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US Dollar Run Capped, S&P 500 Range Builds Breakout Pressure As Trade Wars Add Recession Risk

US Dollar Run Capped, S&P 500 Range Builds Breakout Pressure As Trade Wars Add Recession Risk

2019-11-12 02:32:00
John Kicklighter, Chief Currency Strategist
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Dollar and Risk Talking Points:

  • Despite some throttling from holiday trade, risk assets opened to a drop Monday and some troubling fundamental backdrop
  • Reports of a 'recession' in the auto industry precede the Trump administration's tariff call on autos, and adding to global growth concern
  • Following its five-day rally through Friday, the DXY Dollar Index stalled at otherwise mundane resistance - more a function of conviction

What do the DailyFX Analysts expect from the Dollar, Euro, Equities, Oil and more through the 4Q 2019? Download forecasts for these assets and more with technical and fundamental insight from the DailyFX Trading Guides page.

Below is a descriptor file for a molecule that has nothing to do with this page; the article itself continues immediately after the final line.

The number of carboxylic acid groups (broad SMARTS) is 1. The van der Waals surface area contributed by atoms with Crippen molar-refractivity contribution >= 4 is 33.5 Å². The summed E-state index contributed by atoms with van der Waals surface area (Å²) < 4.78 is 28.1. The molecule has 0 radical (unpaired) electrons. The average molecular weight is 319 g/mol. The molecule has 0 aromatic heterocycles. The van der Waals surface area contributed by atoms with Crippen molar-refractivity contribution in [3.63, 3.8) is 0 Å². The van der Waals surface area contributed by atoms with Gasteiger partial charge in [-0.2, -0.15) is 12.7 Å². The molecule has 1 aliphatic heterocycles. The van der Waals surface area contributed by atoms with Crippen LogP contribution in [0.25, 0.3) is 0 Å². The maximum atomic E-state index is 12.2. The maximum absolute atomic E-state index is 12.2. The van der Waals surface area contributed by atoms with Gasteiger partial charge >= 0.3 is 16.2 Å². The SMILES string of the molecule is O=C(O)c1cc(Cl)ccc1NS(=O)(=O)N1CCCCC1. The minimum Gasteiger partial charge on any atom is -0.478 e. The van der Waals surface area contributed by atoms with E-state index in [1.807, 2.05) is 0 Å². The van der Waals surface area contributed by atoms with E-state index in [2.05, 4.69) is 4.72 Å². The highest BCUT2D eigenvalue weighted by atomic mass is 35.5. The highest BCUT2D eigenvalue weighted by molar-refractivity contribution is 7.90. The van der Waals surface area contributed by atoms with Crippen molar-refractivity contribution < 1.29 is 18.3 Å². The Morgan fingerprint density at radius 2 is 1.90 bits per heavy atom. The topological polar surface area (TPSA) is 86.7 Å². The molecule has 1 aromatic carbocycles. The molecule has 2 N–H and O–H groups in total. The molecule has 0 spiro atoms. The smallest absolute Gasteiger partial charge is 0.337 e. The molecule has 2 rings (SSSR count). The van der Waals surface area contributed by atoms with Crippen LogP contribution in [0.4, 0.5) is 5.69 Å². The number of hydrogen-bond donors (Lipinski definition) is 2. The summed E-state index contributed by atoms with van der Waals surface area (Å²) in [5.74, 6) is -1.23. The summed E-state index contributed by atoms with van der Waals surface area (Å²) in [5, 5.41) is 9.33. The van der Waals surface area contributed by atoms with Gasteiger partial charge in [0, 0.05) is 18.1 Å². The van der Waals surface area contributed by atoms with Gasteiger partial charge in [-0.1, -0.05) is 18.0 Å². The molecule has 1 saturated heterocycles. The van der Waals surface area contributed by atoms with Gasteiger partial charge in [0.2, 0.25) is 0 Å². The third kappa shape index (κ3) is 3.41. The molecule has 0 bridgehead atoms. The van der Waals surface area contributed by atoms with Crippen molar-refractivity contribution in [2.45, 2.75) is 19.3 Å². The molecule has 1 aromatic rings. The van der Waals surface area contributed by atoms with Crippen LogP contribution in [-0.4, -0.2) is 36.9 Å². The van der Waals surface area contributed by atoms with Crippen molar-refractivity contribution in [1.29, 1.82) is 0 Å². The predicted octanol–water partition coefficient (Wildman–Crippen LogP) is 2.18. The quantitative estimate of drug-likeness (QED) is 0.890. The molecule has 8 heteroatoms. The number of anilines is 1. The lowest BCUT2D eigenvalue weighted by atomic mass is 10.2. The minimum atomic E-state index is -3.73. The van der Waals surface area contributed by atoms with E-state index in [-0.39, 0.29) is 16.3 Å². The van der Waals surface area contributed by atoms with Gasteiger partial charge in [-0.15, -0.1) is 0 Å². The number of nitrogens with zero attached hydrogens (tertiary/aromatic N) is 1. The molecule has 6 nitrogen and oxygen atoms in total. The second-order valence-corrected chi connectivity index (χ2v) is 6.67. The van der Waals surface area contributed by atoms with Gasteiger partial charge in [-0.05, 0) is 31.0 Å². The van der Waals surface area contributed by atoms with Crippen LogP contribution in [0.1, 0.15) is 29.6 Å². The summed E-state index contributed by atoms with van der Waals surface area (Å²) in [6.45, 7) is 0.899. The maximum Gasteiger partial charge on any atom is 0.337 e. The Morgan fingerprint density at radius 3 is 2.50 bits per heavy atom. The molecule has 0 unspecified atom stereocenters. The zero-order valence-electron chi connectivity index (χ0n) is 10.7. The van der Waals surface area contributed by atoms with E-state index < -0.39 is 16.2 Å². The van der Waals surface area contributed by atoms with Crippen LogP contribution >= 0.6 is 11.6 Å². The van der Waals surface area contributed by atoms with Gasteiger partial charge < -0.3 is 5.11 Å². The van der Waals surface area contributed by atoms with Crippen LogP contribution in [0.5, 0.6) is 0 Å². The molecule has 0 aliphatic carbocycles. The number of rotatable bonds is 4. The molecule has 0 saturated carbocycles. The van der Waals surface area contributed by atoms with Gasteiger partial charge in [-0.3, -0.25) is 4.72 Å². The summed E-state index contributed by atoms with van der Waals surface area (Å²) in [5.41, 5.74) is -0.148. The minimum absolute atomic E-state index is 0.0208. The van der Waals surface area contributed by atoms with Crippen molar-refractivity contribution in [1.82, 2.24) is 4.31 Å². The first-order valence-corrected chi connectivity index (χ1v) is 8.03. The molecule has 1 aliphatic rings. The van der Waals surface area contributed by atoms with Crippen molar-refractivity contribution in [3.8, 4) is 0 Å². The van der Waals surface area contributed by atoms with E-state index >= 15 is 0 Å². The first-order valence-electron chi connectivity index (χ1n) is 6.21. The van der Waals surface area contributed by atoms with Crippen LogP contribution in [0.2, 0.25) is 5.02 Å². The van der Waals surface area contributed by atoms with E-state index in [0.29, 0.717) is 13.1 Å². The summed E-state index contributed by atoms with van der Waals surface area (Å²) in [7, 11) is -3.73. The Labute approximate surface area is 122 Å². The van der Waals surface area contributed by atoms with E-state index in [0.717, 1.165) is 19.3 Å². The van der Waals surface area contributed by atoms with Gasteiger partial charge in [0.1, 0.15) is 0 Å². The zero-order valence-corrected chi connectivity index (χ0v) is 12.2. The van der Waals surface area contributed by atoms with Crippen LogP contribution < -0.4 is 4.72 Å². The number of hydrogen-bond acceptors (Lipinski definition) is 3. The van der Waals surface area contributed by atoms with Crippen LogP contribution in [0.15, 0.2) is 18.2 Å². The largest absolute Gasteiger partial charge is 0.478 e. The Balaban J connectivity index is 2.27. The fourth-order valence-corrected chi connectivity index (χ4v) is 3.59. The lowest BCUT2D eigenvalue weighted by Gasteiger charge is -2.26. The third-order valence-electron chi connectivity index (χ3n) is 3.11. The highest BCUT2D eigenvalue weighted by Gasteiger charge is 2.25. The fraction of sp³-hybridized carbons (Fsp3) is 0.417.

Trading Conditions and Risk Trends Off to a Slow Start

Monday opened to both the slowest run of data for any day this week and the knowledge that many US banks would be offline for the Veteran's Day holiday - though the stock market was running. That naturally throttled expectations for the day with global speculative interests short circuited with a natural interest in the high-level, systemic updates due later in the week. That said, it wasn't as if the markets were bereft of meaningful developments nor that there weren't meaningful movements to highlight. From US indices, there was a notable gap lower to contradict somewhat last week's lift that pushed record highs for the major indices initiated by the November 4th (Monday) gap higher. From the S&P 500, we opened to the biggest jump lower since October 8th; but the day's restricted conditions would see the market slowly retrace much of the loss to curb any misconception that momentum would develop despite the market curbs.

Chart of S&P 500 with 6-Day Historical Range (Daily)

US Dollar Run Capped, S&P 500 Range Builds Breakout Pressure As Trade Wars Add Recession Risk

Chart Provided by TradingView